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Is race an issue in sports coverage?
By Marisa Helms
Minnesota Public Radio
August 30, 2001
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A new study commissioned by a Twin Cities media watchdog group says black coaches who receive bad press are more likely to have their careers ruined than are white coaches. The report was released Wednesday night in St. Paul, during a media forum on whether race is a factor in sports reporting.

Researcher Richard Lapchick (left), director of the Center for the Study of Sport in Society at Northeastern University, presents his study about sportswriting and race at a forum in St. Paul Wednesday night. Several local experts responded to his findings, including Macalester College history professor Mahmoud El Kati (right).
Listen to Lapchick's presentation.
(MPR Photo/Marisa Helms)
The Minnesota News Council sponsored both the research and the public forum, which stemmed from specific complaints over the way Minnesota Vikings coach Dennis Green and former U of M men's basketball coach Clem Haskins have been portrayed by local print media. The study, "Reporting in Black and White: Coverage of Coaching Scandals in Minnesota," was conducted by Northeastern University's Center for the Study of Sport in Society, located in Boston.

Researcher Richard Lapchick told the audience the study confirmed one of his long-held beliefs - that African Americans are often viewed by different standards, and are the victims of a less overt - but just as insidious - racism.

"What the media - or some of the media - is doing with our athletes, especially our African American athletes, is to reinforce stereotypes that too much of polite and politically correct white society still embrace, but no longer speak about," Lapchick said.

The study looked at news stories about Clem Haskins and Dennis Green. The authors reviewed 102 newspaper articles, but did not study radio or TV coverage. In 1996, Dennis Green received much negative publicity over a lawsuit and allegations of sexual harassment. In 1999, coverage about Haskins centered around his involvement in the academic cheating scandal in the men's basketball program. Haskins lost his job over the scandal and the U of M was sanctioned by the NCAA. The Pioneer Press later was awarded a Pulitzer Prize for its coverage of the cheating.

The study compared the Haskins and Green case studies with those of two other white Minnesota coaches, and seven other coaches outside of Minnesota, one of whom is black. The study found that while no racist language was used, regularly focusing negative attention on black coaches taints their future job opportunities. The study found that white coaches involved in scandals had no trouble finding new jobs.

Most of those at the meeting seemed to agree with the study's findings. Two media panels discussed the problem of press coverage in the larger context of Minnesota race relations. One panel looked at the problem, the other, possible solutions. Panelist Don Shelby, a WCCO-TV anchor, posed the question about what he sees as a particular problem for white reporters.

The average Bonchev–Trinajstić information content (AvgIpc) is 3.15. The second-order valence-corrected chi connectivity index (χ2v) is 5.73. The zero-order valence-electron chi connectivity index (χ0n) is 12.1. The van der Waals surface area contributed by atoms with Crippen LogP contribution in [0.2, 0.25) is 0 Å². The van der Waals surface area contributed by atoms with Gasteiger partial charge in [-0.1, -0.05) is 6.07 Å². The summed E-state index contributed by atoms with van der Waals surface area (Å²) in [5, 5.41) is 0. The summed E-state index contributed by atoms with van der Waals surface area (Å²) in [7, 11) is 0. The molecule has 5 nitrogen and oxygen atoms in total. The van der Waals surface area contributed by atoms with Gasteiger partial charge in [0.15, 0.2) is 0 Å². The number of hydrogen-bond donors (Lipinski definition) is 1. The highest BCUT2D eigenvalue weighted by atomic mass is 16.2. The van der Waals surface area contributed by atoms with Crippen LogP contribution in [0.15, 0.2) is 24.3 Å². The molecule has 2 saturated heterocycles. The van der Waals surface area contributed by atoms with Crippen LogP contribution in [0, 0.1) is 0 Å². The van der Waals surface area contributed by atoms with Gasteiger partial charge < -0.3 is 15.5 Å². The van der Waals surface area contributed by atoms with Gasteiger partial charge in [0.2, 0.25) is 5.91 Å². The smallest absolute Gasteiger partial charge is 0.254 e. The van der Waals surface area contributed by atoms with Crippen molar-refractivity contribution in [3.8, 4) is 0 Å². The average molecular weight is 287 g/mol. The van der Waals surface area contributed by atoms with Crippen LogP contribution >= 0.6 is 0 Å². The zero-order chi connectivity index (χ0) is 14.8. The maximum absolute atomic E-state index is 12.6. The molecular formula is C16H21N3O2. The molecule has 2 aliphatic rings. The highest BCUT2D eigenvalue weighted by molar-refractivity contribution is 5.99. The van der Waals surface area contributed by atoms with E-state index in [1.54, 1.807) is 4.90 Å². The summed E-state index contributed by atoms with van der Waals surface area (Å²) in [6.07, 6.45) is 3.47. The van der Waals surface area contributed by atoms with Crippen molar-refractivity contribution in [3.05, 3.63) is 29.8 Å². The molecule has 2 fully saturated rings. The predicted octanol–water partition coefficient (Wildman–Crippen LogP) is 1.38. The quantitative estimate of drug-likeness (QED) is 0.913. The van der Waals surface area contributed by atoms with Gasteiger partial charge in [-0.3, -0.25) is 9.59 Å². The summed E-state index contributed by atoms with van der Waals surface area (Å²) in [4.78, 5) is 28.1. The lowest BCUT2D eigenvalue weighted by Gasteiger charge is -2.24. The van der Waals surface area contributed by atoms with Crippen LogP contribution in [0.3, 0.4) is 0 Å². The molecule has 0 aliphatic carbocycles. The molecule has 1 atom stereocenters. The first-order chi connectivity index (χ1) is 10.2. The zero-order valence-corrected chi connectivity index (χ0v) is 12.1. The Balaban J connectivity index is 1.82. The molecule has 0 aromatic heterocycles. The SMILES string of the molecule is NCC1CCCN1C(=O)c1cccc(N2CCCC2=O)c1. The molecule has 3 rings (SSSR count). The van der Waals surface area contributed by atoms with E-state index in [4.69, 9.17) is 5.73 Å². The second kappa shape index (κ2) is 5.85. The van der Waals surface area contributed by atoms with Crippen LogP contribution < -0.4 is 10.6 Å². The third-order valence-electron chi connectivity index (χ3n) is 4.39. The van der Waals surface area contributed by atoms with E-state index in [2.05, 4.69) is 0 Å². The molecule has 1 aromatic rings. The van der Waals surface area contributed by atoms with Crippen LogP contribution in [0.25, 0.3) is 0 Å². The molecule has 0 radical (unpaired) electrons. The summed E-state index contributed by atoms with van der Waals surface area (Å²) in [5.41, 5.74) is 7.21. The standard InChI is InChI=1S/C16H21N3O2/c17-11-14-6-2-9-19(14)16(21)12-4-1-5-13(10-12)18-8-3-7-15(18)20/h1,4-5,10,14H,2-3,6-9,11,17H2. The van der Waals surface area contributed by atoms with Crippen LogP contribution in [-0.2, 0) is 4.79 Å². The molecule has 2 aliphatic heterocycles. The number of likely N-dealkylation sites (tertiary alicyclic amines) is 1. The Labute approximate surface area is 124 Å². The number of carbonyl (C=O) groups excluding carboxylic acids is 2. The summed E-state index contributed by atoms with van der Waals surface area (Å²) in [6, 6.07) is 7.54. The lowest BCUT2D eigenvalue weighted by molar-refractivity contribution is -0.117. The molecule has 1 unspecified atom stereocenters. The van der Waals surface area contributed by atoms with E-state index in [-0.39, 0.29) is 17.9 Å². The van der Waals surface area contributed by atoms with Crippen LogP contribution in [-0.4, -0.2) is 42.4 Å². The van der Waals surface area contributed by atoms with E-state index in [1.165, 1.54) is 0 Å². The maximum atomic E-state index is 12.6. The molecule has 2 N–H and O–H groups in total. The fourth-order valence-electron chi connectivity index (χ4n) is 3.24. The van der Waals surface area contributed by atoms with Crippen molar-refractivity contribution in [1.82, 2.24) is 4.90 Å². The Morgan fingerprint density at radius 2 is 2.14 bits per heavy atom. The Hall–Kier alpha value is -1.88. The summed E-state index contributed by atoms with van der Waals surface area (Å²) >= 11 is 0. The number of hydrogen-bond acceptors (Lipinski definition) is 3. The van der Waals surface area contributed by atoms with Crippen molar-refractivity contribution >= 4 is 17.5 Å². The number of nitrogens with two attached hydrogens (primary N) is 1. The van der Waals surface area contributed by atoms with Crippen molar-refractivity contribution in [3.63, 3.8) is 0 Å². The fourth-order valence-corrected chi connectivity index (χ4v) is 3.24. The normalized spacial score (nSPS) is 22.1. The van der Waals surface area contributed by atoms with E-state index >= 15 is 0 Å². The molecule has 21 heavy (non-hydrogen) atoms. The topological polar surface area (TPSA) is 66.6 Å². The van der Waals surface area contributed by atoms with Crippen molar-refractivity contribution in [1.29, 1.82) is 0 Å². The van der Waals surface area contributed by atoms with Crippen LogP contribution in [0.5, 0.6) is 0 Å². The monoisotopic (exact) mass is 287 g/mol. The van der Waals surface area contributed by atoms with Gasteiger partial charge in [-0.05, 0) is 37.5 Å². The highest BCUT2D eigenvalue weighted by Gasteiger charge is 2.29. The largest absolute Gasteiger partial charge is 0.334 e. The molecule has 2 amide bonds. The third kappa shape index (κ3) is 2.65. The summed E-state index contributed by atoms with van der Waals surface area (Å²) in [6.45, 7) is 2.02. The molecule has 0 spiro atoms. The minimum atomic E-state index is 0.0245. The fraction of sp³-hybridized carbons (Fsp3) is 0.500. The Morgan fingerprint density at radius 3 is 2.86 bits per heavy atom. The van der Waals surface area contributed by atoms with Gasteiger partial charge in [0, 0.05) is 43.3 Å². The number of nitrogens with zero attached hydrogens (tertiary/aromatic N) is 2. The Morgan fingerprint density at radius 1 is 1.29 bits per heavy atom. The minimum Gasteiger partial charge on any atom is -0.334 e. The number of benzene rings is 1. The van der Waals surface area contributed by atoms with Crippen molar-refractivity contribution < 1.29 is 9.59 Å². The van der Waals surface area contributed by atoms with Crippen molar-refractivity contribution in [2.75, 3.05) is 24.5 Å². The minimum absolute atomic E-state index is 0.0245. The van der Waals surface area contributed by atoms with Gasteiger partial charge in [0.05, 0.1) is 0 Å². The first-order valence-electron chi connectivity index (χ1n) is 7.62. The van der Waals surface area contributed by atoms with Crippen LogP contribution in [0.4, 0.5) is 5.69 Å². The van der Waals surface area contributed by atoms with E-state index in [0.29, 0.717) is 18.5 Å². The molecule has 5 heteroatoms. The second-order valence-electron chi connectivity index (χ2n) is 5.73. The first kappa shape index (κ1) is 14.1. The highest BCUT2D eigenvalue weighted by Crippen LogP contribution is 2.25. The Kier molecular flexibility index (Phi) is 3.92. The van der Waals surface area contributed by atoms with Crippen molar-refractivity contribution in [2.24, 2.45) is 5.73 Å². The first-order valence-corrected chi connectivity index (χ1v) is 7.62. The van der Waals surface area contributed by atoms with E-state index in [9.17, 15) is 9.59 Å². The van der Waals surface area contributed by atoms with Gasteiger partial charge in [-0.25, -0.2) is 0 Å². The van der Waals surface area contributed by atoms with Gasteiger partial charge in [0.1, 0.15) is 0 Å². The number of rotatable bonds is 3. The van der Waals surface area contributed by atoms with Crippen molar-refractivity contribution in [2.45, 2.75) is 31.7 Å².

"Can you dislike a black coach? Can you dislike a black coach without running the risk of being called a racist? That scares me. You ought to be free to hate a coach no matter what color he is. But I think if a white guy hates a black coach, you're in trouble," Shelby said.

"Not necessarily," responded panelist Syl Jones, an African American writer. "If a white guy hates a black coach and calls him a gorilla, or calls him Da-Da Amin, Da Da Big Daddy, that's racist. I don't think there's anybody here who says you can't hate who you want to hate. But that really has nothing to do with how you report a story, does it? If you're a journalist, it shouldn't. You're talking about whether the man does a good job or not," Jones said.

Several audience members made comments and asked questions. KSTP-TV reporter Harris Faulkner raised the issue of the lack of racial diversity in Twin Cities newsrooms.

"Why are there no black reporters covering sports in Minneapolis and St. Paul? And at 5, 6, or 10, I don't really see that many other people who look like me," Faulkner said.

The importance of hiring and retaining people of color was discussed as one critical step in ensuring more balanced coverage of race and sports. University of Minnesota journalism professor Shelly Rodgers says readers - consumers of news - can also play an important role in changing how the news is covered.

"What can consumers do? It's very simple. Stop buying the newspapers, stop watching the TV news, and as subscription rates start to fall, as ratings start to fall, the news media will take note," said Rodgers.

Other suggestions offered at the forum included honest discussions about race, and more training for reporters so they avoid stereotyping and think more about how they frame a particular story. The media study and forum were funded by a grant from the Ford Foundation.